A Feeling for the Organism: The Life and Work of Barbara McClintock - Chapter 10, Molecular Biology Summary & Analysis

Evelyn Fox Keller
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The 1950s brought about the revolution of molecular biology; but this produced a crisis in classical genetics, opening the door to another revolution. Many were concerned about the concept of a gene. Chromosomal studies flourished in the '40s, and many were convinced that genes were real, but the '50s brought the very concept into question. Geneticists did not even understand what a mutation was. During this conflict, McClintock's work on transposition was welcome. The '50s brought a re-examination of McClintock's work. Geneticists began to focus on bacterial DNA; the gene became less mysterious over time, understood as a genuine molecular object. Many sciences converged to bring this about - biochemistry, microbiology, X-ray crystallography and physics. This led to the creation of molecular biology, which began with enormous enthusiasm, with the prospect of 'explaining life' seemingly at its fingertips...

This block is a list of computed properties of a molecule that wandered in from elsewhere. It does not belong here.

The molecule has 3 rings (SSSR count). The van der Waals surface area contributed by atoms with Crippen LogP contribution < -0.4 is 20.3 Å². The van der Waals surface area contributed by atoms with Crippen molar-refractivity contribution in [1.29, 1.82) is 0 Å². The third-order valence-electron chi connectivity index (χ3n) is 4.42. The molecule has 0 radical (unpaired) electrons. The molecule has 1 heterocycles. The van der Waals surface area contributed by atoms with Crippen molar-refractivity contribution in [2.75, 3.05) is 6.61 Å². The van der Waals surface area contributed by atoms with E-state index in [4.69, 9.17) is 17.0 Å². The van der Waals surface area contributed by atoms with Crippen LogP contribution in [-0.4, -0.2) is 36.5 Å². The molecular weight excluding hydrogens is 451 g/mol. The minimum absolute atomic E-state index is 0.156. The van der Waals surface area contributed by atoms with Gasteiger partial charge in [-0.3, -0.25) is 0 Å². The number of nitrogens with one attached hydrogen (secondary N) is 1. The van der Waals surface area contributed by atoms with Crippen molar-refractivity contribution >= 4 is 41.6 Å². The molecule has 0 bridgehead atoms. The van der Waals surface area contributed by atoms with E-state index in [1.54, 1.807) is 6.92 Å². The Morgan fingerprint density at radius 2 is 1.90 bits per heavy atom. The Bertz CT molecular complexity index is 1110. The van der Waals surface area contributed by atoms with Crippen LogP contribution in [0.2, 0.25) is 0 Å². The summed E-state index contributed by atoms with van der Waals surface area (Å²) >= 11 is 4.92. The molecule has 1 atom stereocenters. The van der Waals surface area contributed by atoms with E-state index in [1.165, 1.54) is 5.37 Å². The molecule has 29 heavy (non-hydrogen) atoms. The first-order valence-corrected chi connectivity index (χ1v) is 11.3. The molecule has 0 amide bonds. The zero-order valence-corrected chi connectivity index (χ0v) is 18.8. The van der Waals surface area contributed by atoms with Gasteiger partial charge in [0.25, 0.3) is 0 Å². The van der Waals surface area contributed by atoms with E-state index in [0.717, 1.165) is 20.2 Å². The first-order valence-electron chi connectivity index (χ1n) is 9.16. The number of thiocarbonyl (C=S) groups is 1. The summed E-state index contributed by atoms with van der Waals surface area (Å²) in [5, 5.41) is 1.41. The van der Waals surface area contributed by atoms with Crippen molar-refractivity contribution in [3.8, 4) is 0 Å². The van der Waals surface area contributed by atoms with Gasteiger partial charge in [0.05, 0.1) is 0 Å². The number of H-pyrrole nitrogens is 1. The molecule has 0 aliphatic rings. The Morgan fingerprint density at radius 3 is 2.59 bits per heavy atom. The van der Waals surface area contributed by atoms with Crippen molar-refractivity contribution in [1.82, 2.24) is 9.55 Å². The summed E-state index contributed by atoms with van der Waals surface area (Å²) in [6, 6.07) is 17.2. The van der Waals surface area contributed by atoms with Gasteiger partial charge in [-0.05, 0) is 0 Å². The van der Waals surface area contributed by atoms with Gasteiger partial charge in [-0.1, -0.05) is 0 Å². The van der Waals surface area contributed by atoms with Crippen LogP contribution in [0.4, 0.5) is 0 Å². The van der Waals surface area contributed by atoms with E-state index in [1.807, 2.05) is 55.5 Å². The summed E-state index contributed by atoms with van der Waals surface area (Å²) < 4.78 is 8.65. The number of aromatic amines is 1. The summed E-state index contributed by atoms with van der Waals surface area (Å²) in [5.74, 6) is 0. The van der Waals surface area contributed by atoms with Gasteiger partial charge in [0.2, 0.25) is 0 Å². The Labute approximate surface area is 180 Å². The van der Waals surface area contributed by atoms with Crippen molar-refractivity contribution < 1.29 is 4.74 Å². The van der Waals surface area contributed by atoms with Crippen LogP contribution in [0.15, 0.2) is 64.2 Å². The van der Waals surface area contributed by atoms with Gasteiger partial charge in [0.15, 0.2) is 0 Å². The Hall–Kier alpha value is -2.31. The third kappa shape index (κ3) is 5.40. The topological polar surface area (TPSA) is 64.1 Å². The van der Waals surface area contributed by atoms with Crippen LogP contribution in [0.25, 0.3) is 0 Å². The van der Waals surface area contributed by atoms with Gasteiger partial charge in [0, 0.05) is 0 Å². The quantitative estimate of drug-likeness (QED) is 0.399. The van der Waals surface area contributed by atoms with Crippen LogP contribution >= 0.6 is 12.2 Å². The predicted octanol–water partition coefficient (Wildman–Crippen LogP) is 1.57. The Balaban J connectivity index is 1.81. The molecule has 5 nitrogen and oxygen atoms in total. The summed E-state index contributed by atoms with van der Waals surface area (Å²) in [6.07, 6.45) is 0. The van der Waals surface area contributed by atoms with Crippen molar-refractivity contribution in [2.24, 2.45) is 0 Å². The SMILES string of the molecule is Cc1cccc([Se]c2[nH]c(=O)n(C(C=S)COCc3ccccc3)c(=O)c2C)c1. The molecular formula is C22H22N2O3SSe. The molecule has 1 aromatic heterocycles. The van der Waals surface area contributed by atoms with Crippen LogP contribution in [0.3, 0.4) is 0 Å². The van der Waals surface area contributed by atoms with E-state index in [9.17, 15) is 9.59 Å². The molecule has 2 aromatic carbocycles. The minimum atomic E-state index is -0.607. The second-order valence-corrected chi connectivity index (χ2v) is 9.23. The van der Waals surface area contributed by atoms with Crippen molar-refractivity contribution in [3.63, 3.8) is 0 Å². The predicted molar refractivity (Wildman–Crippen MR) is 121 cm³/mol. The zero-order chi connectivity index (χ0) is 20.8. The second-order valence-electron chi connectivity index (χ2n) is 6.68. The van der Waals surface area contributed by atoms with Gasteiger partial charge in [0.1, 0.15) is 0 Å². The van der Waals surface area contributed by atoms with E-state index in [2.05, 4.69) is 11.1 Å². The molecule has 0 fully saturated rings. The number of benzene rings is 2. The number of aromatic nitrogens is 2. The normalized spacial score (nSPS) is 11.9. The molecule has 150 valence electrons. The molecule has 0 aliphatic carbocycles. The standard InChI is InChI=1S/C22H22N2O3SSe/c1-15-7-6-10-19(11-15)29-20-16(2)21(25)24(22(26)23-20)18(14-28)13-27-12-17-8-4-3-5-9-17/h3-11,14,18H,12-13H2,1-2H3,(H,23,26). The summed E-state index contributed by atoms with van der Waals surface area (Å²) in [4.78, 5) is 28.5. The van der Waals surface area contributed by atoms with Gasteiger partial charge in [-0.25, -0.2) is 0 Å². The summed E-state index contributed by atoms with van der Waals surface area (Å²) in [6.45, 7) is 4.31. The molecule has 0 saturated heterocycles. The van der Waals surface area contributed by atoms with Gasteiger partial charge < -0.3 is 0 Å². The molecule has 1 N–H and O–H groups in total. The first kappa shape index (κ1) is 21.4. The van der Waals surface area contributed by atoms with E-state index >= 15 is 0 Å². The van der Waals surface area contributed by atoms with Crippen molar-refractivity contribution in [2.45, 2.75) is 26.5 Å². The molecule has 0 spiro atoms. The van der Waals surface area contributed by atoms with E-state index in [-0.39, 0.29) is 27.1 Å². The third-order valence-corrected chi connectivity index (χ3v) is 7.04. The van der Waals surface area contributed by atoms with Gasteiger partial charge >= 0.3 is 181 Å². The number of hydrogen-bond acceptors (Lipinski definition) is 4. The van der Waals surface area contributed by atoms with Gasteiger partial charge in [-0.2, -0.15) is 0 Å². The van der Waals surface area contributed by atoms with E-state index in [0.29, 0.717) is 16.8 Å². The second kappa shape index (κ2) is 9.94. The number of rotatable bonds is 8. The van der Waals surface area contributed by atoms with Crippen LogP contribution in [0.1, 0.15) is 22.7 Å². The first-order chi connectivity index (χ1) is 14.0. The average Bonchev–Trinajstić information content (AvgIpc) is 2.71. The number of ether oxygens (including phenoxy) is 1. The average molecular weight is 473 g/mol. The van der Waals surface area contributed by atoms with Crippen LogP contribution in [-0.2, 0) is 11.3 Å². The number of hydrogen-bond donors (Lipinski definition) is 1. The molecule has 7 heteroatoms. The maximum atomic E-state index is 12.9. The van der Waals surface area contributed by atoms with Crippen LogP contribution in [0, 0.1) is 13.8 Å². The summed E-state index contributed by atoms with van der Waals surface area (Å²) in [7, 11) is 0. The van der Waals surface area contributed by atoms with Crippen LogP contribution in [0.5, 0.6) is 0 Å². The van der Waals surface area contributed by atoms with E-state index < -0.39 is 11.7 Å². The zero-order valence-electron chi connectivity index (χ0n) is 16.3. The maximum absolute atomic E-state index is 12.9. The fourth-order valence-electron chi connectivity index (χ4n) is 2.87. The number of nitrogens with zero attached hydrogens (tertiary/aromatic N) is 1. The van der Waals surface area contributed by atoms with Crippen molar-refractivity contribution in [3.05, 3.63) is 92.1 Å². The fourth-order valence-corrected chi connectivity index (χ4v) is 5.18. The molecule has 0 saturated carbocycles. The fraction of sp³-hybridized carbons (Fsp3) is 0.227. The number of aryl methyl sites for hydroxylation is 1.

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This section contains 338 words
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Buy the A Feeling for the Organism: The Life and Work of Barbara McClintock Study Guide
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